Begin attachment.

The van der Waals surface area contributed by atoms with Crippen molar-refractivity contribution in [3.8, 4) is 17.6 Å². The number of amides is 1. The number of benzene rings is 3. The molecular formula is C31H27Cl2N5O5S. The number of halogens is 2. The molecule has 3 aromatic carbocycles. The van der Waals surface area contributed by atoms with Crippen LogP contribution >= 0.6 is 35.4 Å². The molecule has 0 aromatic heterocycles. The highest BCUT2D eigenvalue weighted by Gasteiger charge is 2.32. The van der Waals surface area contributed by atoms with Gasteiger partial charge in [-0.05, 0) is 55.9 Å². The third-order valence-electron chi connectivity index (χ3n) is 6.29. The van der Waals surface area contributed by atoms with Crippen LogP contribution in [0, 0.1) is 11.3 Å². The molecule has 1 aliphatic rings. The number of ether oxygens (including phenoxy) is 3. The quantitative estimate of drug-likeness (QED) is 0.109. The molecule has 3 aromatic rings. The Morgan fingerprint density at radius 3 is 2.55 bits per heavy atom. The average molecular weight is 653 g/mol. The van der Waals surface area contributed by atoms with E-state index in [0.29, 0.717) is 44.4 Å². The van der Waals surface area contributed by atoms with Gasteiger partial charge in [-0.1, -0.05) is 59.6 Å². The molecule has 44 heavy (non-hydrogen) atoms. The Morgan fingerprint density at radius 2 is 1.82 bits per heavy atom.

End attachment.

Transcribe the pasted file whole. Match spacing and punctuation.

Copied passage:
The van der Waals surface area contributed by atoms with Crippen molar-refractivity contribution in [3.8, 4) is 17.6 Å². The number of amides is 1. The number of benzene rings is 3. The molecular formula is C31H27Cl2N5O5S. The number of halogens is 2. The molecule has 3 aromatic carbocycles. The van der Waals surface area contributed by atoms with Crippen LogP contribution >= 0.6 is 35.4 Å². The molecule has 0 aromatic heterocycles. The highest BCUT2D eigenvalue weighted by Gasteiger charge is 2.32. The van der Waals surface area contributed by atoms with Gasteiger partial charge in [-0.05, 0) is 55.9 Å². The third-order valence-electron chi connectivity index (χ3n) is 6.29. The van der Waals surface area contributed by atoms with Crippen LogP contribution in [0, 0.1) is 11.3 Å². The molecule has 1 aliphatic rings. The number of ether oxygens (including phenoxy) is 3. The quantitative estimate of drug-likeness (QED) is 0.109. The molecule has 3 aromatic rings. The Morgan fingerprint density at radius 3 is 2.55 bits per heavy atom. The average molecular weight is 653 g/mol. The van der Waals surface area contributed by atoms with E-state index in [0.29, 0.717) is 44.4 Å². The van der Waals surface area contributed by atoms with Gasteiger partial charge in [-0.1, -0.05) is 59.6 Å². The molecule has 44 heavy (non-hydrogen) atoms. The Morgan fingerprint density at radius 2 is 1.82 bits per heavy atom.